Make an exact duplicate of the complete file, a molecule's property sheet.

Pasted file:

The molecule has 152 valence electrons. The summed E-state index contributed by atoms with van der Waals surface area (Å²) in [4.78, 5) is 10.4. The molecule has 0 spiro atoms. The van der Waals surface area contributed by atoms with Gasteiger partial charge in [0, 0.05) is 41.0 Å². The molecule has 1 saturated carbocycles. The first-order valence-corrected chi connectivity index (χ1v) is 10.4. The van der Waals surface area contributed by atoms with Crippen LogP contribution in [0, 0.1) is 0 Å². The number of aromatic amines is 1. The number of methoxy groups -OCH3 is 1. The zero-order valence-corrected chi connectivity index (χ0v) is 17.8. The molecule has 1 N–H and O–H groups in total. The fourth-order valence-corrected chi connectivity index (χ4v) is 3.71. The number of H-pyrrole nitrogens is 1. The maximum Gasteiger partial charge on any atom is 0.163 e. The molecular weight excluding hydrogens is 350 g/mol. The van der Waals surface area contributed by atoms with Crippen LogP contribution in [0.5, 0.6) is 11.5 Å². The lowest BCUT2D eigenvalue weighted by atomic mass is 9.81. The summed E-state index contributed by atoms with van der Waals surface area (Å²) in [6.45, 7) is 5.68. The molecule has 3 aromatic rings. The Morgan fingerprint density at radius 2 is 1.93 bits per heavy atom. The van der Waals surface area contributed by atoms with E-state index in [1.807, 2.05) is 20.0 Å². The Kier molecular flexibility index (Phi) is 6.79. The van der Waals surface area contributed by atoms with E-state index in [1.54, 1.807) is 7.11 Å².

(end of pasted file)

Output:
The molecule has 152 valence electrons. The summed E-state index contributed by atoms with van der Waals surface area (Å²) in [4.78, 5) is 10.4. The molecule has 0 spiro atoms. The van der Waals surface area contributed by atoms with Gasteiger partial charge in [0, 0.05) is 41.0 Å². The molecule has 1 saturated carbocycles. The first-order valence-corrected chi connectivity index (χ1v) is 10.4. The van der Waals surface area contributed by atoms with Crippen LogP contribution in [0, 0.1) is 0 Å². The number of aromatic amines is 1. The number of methoxy groups -OCH3 is 1. The zero-order valence-corrected chi connectivity index (χ0v) is 17.8. The molecule has 1 N–H and O–H groups in total. The fourth-order valence-corrected chi connectivity index (χ4v) is 3.71. The number of H-pyrrole nitrogens is 1. The maximum Gasteiger partial charge on any atom is 0.163 e. The molecular weight excluding hydrogens is 350 g/mol. The van der Waals surface area contributed by atoms with Crippen LogP contribution in [0.5, 0.6) is 11.5 Å². The lowest BCUT2D eigenvalue weighted by atomic mass is 9.81. The summed E-state index contributed by atoms with van der Waals surface area (Å²) in [6.45, 7) is 5.68. The molecule has 3 aromatic rings. The Morgan fingerprint density at radius 2 is 1.93 bits per heavy atom. The van der Waals surface area contributed by atoms with E-state index in [1.807, 2.05) is 20.0 Å². The Kier molecular flexibility index (Phi) is 6.79. The van der Waals surface area contributed by atoms with E-state index in [1.54, 1.807) is 7.11 Å².